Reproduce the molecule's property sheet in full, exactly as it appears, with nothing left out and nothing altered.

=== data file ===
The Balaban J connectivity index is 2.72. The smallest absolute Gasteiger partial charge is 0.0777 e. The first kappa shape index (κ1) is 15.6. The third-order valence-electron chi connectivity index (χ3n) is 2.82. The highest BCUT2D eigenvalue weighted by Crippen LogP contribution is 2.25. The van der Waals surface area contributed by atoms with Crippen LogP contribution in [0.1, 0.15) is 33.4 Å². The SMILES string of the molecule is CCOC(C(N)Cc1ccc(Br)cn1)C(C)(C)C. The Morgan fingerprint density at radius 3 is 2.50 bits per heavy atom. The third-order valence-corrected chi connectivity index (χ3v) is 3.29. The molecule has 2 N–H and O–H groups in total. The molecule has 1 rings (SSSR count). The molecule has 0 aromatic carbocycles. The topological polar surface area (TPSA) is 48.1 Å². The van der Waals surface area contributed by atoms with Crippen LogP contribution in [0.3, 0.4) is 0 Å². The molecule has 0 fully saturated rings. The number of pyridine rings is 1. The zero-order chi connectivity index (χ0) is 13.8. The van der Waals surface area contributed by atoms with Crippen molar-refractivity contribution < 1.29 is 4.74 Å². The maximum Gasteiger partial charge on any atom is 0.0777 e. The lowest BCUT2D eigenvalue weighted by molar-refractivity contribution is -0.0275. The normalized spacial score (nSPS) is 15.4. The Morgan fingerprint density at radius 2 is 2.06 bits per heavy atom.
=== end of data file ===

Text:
The Balaban J connectivity index is 2.72. The smallest absolute Gasteiger partial charge is 0.0777 e. The first kappa shape index (κ1) is 15.6. The third-order valence-electron chi connectivity index (χ3n) is 2.82. The highest BCUT2D eigenvalue weighted by Crippen LogP contribution is 2.25. The van der Waals surface area contributed by atoms with Crippen LogP contribution in [0.1, 0.15) is 33.4 Å². The SMILES string of the molecule is CCOC(C(N)Cc1ccc(Br)cn1)C(C)(C)C. The Morgan fingerprint density at radius 3 is 2.50 bits per heavy atom. The third-order valence-corrected chi connectivity index (χ3v) is 3.29. The molecule has 2 N–H and O–H groups in total. The molecule has 1 rings (SSSR count). The molecule has 0 aromatic carbocycles. The topological polar surface area (TPSA) is 48.1 Å². The van der Waals surface area contributed by atoms with Crippen LogP contribution in [0.3, 0.4) is 0 Å². The molecule has 0 fully saturated rings. The number of pyridine rings is 1. The zero-order chi connectivity index (χ0) is 13.8. The van der Waals surface area contributed by atoms with Crippen molar-refractivity contribution < 1.29 is 4.74 Å². The maximum Gasteiger partial charge on any atom is 0.0777 e. The lowest BCUT2D eigenvalue weighted by molar-refractivity contribution is -0.0275. The normalized spacial score (nSPS) is 15.4. The Morgan fingerprint density at radius 2 is 2.06 bits per heavy atom.